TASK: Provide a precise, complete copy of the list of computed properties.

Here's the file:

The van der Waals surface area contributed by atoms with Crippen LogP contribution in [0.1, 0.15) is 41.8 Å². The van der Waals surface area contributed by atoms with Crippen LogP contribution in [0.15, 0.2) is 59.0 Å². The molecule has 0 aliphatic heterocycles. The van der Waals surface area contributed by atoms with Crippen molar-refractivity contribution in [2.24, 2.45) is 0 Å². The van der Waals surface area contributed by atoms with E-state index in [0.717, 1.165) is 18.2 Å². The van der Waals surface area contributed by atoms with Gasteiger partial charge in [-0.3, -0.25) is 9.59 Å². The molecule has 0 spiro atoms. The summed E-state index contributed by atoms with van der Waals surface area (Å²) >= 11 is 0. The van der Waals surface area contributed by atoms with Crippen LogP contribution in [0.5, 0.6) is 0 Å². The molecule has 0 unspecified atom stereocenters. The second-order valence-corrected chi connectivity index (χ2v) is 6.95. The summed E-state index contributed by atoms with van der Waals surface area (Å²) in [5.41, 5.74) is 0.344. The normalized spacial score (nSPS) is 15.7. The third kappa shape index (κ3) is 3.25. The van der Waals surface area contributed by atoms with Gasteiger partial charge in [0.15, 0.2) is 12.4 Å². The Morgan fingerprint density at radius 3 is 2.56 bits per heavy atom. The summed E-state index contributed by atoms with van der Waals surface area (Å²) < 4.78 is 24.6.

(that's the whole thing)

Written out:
The van der Waals surface area contributed by atoms with Crippen LogP contribution in [0.1, 0.15) is 41.8 Å². The van der Waals surface area contributed by atoms with Crippen LogP contribution in [0.15, 0.2) is 59.0 Å². The molecule has 0 aliphatic heterocycles. The van der Waals surface area contributed by atoms with Crippen molar-refractivity contribution in [2.24, 2.45) is 0 Å². The van der Waals surface area contributed by atoms with E-state index in [0.717, 1.165) is 18.2 Å². The van der Waals surface area contributed by atoms with Gasteiger partial charge in [-0.3, -0.25) is 9.59 Å². The molecule has 0 spiro atoms. The summed E-state index contributed by atoms with van der Waals surface area (Å²) >= 11 is 0. The van der Waals surface area contributed by atoms with Crippen LogP contribution in [0.5, 0.6) is 0 Å². The molecule has 0 unspecified atom stereocenters. The second-order valence-corrected chi connectivity index (χ2v) is 6.95. The summed E-state index contributed by atoms with van der Waals surface area (Å²) in [5.41, 5.74) is 0.344. The normalized spacial score (nSPS) is 15.7. The third kappa shape index (κ3) is 3.25. The van der Waals surface area contributed by atoms with Gasteiger partial charge in [0.15, 0.2) is 12.4 Å². The Morgan fingerprint density at radius 3 is 2.56 bits per heavy atom. The summed E-state index contributed by atoms with van der Waals surface area (Å²) < 4.78 is 24.6.